By: Katherine DeVito, Fashion Merchandising and Management student
Venice is similar to NYC, if you replace the streets with canals, and taxis with gondolas. When my train pulled into Venice (or “Venezia” as the Italians say), I was blown away when I realized that the only way to get to the other side of the street was to cross a tiny bridge over a canal. The layout of the streets of Venice made it seem like they built the city then just added some water to fill in where the canals should be, while in actuality Venice started as an archipelago and was expanded and connected over the years.
Since there are no roads in Venice, there are absolutely no cars there. The only modes of transportation are water taxis, gondolas, and personal boats. A few friends and I decided to go for a gondola ride to see the city from a different perspective. On our gondola ride, we learned that only Venetians can be gondoliers, in order to make the experience as authentic as possible. We looped around the whole city, seeing sights like where Casanova lived and learning facts about Venice. We learned that Venice floods from time to time, meaning that around 2 to 3 feet of water can flood the streets. They have a complex system that detects when floods will happen, which sets off a warning bell to warn everyone a few hours before it will happen. Venice actually flooded the week before I was there, so I got to see the marks on the buildings of how high the water came up. Some parts of the city flood regularly, so people that reside in that area have to walk around in tall rain boots just to get home.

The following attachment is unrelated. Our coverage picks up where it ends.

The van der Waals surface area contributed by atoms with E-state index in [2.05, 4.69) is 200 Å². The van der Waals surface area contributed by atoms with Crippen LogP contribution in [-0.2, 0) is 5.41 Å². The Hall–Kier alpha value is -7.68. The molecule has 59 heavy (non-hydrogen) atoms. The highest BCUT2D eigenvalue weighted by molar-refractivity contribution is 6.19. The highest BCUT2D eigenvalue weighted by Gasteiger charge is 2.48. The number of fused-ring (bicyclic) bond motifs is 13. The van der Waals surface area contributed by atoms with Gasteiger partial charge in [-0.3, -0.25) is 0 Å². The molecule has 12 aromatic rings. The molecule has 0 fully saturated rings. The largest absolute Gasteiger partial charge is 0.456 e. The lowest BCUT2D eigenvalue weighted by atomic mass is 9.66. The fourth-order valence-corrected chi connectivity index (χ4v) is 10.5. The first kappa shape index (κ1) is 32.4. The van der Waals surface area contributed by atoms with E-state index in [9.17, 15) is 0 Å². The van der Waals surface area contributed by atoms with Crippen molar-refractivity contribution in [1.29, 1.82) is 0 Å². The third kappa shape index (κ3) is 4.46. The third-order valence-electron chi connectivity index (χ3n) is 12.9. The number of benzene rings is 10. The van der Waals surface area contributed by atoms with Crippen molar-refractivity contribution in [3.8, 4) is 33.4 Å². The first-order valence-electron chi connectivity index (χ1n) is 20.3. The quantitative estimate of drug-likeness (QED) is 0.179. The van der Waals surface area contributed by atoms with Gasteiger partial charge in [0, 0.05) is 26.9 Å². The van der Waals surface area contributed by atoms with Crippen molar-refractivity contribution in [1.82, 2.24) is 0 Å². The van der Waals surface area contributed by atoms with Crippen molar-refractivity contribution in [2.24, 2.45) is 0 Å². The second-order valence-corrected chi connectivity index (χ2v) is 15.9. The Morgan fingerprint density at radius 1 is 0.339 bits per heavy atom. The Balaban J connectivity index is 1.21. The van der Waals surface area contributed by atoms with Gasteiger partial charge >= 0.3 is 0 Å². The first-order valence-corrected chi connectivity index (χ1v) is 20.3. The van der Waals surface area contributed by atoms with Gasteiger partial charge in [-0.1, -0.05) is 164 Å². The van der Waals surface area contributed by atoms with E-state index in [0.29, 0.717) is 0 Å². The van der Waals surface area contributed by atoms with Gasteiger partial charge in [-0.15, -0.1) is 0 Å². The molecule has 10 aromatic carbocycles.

Unfortunately, Venice is sinking rapidly, so to prevent this, Italy is enforcing stricter rules on how close cruise ships can come to the city. Not many people live in Venice due to how expensive it is, so Venice thrives off tourism. During the day, Venice is as crowded as Times Square, but around 7:00pm the city turns into a ghost town. Venice is definitely one of the more unique cities I’ve been to, and has a happy, upbeat vibe down every canal. Don’t miss out on visiting Venice, as it’s predicted to be fully submerged by 2100!